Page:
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When you hear "The majority cultivates the minority" without any context, what comes to your mind first? Is "cultivate" here a negative meaning or positive meaning?

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thanks3

When you hear "The majority cultivates the minority" without any context, what comes to your mind first? Is "cultivate" here a negative meaning or positive meaning?

cultivates ~ influences (or maybe tries to influence)

It's neither positive nor negative.

That's what comes to my mind first without context.


I don't know, though, what you're going to learn from anyone's guesses about a five-word sentence out of context. That same sentence could have a completely different meaning in different contexts. Still, it might help a little.

CJ

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Thank you, Mr. CJ again Emotion: smile

Yea, you're right! I understand contexts are very important, too.

I am just curious about the way native speakers think and I want to know what they are thinking concerning a certain word, phrase or sentence from, sometimes, out of context. And every time I run into a 'strange' sentences, I can't help trying to figure them out. That's why I keep bothering you and other native speakers:) And I always feel thankful for you guys' devoted help.


While I'm at it, can I ask you another favor? I posted a question yesterday, but I didn't get any answer. Would you check it for me? The question was the following.

Q. What does a waiter shout when food is ready in a restaurant? I mean, which is right between the three below?

"Order's up!" or "Orders up!" or "Order up!"

thanks3Q. What does a waiter shout when food is ready in a restaurant? I mean, which is right between the three below?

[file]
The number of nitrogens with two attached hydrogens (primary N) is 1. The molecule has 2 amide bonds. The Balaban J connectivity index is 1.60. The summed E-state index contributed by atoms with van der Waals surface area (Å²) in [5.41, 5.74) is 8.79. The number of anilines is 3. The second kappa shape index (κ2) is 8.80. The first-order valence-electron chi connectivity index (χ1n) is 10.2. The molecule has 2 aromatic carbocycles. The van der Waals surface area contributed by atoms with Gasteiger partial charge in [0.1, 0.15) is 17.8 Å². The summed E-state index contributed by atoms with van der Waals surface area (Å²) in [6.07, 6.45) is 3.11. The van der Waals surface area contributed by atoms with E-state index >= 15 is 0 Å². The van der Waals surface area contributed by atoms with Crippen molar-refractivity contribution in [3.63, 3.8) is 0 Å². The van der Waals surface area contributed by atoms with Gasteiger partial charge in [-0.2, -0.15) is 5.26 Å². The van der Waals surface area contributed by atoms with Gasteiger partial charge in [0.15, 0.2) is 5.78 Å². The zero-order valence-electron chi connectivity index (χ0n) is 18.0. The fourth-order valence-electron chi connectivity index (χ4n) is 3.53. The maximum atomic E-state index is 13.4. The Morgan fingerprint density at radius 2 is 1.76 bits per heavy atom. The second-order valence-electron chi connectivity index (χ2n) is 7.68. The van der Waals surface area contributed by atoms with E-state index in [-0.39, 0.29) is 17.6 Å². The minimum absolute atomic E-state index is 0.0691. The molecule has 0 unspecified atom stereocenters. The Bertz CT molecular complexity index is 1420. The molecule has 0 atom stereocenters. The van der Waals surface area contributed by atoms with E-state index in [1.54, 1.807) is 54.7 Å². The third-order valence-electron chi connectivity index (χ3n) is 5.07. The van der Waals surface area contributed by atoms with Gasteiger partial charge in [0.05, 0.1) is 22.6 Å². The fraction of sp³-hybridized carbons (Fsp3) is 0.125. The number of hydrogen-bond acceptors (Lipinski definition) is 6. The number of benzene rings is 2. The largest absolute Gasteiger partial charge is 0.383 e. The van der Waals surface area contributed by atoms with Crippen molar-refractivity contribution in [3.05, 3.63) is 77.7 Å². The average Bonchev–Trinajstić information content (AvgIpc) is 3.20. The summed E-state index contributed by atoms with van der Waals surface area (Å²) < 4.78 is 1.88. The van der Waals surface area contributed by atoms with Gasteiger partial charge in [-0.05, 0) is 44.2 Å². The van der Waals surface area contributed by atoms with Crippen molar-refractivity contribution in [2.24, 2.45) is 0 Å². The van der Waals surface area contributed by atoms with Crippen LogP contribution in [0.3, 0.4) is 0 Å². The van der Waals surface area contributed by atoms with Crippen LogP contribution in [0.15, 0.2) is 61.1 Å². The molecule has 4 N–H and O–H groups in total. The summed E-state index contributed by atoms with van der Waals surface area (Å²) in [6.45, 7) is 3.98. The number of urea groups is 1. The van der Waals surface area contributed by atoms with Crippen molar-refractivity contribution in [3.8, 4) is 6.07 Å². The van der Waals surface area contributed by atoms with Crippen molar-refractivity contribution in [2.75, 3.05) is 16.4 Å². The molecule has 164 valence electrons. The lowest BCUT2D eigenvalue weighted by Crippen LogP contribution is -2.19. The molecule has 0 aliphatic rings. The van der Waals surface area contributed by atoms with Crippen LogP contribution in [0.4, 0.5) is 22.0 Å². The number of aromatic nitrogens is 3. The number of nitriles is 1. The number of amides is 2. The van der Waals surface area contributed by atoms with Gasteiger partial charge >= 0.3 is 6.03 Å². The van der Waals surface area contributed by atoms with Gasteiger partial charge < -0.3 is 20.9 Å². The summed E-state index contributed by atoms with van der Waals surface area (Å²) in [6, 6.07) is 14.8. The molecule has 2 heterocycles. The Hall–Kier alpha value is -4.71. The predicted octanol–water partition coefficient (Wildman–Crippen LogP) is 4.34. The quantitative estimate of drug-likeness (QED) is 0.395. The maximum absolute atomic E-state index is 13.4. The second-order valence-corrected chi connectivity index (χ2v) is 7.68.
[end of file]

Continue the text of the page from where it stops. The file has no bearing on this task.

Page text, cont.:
"Order's up!" or "Orders up!" or "Order up!"

You can't shout an apostrophe, so it can't be the first. Emotion: wink

And I don't think I've heard waiters shout anything like that. Usually it's the cook who knows if an order is ready for the waiter to take to the customer, so the cook might say one of those things — or even something else. It seems that each of these establishments has its own lingo or codes for these things.

Besides, in a very high-class restaurants, you won't hear any shouting at all, so who knows what they say or do.

This is quite a niche question. Maybe someone who has worked in restaurants will come by and give you a better answer than I have done.

CJ

Yea, right. It would be a cook that shouts that, not a waiter. I heard that expression in an audio footage for English listening practice. The conversation sounded like happening in a fast food restaurant, not a fancy one. The dialogue was as follows.

A: (maybe a cook says) Order's up! (or Orders up!) (and then a sound of bell, "Ring, ring"!)

B: Oh, that' us

Thanks again:)

Students: Are you brave enough to let our tutors analyse your pronunciation?
thanks3Order's up! or Orders up!

It could be either one.

One order is ready: Order's up. (The order is up.)
More than one order is ready: Orders up. (The orders are up.)

But I think you knew that already. Emotion: wink

CJ

Now I'm perfectly clear! Thank you again Emotion: smile